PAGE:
"Conversations with..." Oliver Sacks @ NYPSI
New York Psychoanalytic Society & Institute continues its popular "Conversations with...." series and is pleased to present the acclaimed neurologist and author Oliver Sacks who will reflect on his research, creative process and career.
In addition, by special arrangement, the 1974 film Awakenings – The Documentary will be screened. This 47-minute film of the patients Sacks describes in his book Awakenings was produced for British television and broadcast in the U.K. but has never been broadcast in the U.S.
In reviewing the documentary for The New York Times, Wendy Lesser wrote, “…this is a film that should be seen by anyone who has ever been interested in Dr. Sacks's remarkable book. It should be seen by doctors, nurses and medical students, but it should also be seen by poets, philosophers, journalists, social workers, legislators and historians. It should be seen by anyone who has a chronically ill friend or relative, or anyone who has to take psychotropic drugs for a medical or biochemical condition, or anyone who has ever been any kind of patient at all.”
Dr. Lois Oppenheim hosts NYPSI's “Conversations with...” series which has welcomed celebrated performing, visual and literary artists since its inception in 2010 including Edward Albee, Jacques d'Amboise, Adam Gopnik, Mark Morris, Joyce Carol Oates, Gary Shteyngart, Kiki Smith, Edmund White and others.
$ 25 for General Admission
$ 15 for NYPSI Members
$ 10 for Students with valid ID and NYPSI Trainees
Purchase tickets at www.nypsi.org
Oliver Sacks is Professor of Neurology at NYU School of Medicine and has previously held teaching positions at Columbia University and Albert Einstein School of Medicine. He received his medical degree from Queen’s College, Oxford and completed his internship and residency at Mount Zion Hospital in San Francisco and at UCLA.
In 1966 Dr. Sacks arrived at Beth Abraham Hospital in the Bronx, where he encountered the extraordinary survivors of the encephalitis lethargica epidemic of the 1920s. These patients were frozen in a deep state of parkinsonian immobility, until Sacks used the then-experimental drug L-dopa to “awaken” them. His subsequent book, Awakenings was published in 1973 (this year marks the 40th anniversary of its publication) and received the Hawthornden Prize. In 1974, a documentary aired in Great Britain but it was never broadcast in the United States.
Awakenings has inspired many dramatic adaptations, including a play by Harold Pinter, a ballet by Tobias Picker, and a radio play by John Reeves. It was later made into an Oscar-nominated feature film with Robert De Niro and Robin Williams.
The New York Times has referred to Dr. Sacks as “the poet laureate of medicine," and his books and essays, including The Man Who Mistook His Wife for a Hat and An Anthropologist on Mars, are used in schools and universities around the world. His essays regularly appear in New Yorker magazine and New York Review of Books as well as various medical journals.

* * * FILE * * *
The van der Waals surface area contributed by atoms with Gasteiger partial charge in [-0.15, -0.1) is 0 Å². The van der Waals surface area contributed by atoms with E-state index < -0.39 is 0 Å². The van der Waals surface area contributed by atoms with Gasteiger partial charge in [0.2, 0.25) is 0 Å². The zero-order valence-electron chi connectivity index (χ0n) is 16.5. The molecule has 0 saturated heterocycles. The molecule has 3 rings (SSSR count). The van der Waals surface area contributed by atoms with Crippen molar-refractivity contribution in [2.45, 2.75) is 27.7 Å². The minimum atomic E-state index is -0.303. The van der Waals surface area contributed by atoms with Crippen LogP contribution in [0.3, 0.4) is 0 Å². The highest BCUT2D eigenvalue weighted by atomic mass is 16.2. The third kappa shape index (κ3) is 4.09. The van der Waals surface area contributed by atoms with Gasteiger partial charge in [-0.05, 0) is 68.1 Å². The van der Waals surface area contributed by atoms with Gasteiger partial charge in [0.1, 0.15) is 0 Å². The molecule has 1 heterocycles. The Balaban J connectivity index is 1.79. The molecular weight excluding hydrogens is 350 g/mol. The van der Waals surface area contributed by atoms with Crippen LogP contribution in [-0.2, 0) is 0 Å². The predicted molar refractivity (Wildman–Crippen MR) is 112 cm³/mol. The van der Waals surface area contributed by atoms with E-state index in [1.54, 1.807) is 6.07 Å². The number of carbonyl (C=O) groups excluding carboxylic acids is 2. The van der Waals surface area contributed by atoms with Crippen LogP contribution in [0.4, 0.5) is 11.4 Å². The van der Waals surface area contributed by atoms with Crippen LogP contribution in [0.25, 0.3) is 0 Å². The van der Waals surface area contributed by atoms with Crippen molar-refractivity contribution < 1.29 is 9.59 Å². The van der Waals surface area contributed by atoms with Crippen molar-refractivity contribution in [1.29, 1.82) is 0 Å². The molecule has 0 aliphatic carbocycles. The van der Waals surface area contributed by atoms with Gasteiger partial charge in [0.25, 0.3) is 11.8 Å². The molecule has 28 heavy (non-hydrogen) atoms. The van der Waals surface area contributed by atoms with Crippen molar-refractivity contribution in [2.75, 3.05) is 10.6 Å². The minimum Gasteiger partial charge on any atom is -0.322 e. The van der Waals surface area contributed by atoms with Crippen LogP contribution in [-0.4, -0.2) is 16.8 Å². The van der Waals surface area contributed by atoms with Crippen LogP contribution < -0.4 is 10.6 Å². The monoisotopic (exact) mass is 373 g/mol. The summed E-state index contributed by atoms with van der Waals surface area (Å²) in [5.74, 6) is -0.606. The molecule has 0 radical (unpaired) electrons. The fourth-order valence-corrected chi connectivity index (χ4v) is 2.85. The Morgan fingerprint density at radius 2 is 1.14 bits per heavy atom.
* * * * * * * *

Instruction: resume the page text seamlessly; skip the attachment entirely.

Dr. Sacks holds honorary degrees from many universities, including Oxford, the Karolinska Institute, Georgetown, Bard, Gallaudet, Tufts, and Catholic University of Péru. He is an Honorary Fellow of the American Academy of Arts and Letters, and the American Academy of Arts and Sciences, as well as a Fellow of the Royal College of Physicians. He is the author of Musicophilia: Tales of Music and the Brain. His most recent book is Hallucinations.
Dr. Lois Oppenheim is Distinguished Scholar, Professor of French, and Chair of the Department of Modern Languages and Literatures at Montclair State University where she teaches courses in both literature and applied psychoanalysis. She is also Scholar Associate Member of the New York Psychoanalytic Society and Institute and Honorary Member of the William Alanson White Society.
Dr. Oppenheim has authored or edited eleven books, the most recent being Imagination from Fantasy to Delusion (Routledge, 2012), which was awarded the 2012 Courage to Dream Prize by the American Psychoanalytic Association. Other books include A Curious Intimacy: Art and Neuro-Psychoanalysis (Routledge, 2005), and The Painted Word: Samuel Beckett's Dialogue With Art (Univ. of Michigan Press, 2000).
She has been a Visiting Scholar at the Psychiatric Institute of the Columbia Presbyterian Medical Center, on the Boards of The Philoctetes Center for the Multidisciplinary Study of Imagination and the UK Network for Modern Fiction Studies, and a past president of the international Samuel Beckett Society. Dr. Oppenheim continues as host of NYPSI's popular “Conversations with...” series of discussions on creativity. She is co-creator of the documentary film on mental health stigma (currently in production) called The Madness Project.
New York Psychoanalytic Society & Institute (NYPSI) is recognized by Time Out New York as offering one of the twenty best lecture series in the city. NYPSI's mission is to provide the highest level of psychoanalytic training to mental health professionals, promote excellence in psychoanalytic research and offer a range of educational, advisory and affordable therapeutic service programs to the New York City community. NYPSI's position as the oldest psychoanalytic organization in the Americas parallels its global leadership role in the history of psychoanalysis and its influence on the cultural and intellectual life of New York City. The Society was founded in 1911 by A.A. Brill, one of the first practicing psychoanalysts in the United States and the first translator of Freud into English. NYPSI is a registered 501(c)(3) organization.
New York Psychoanalytic Society & Institute
247 East 82nd Street (between 2nd and 3rd Avenues)
Marianne & Nicholas Young Auditorium
6 Train to 77th Street
4-5-6 Train to 86th Street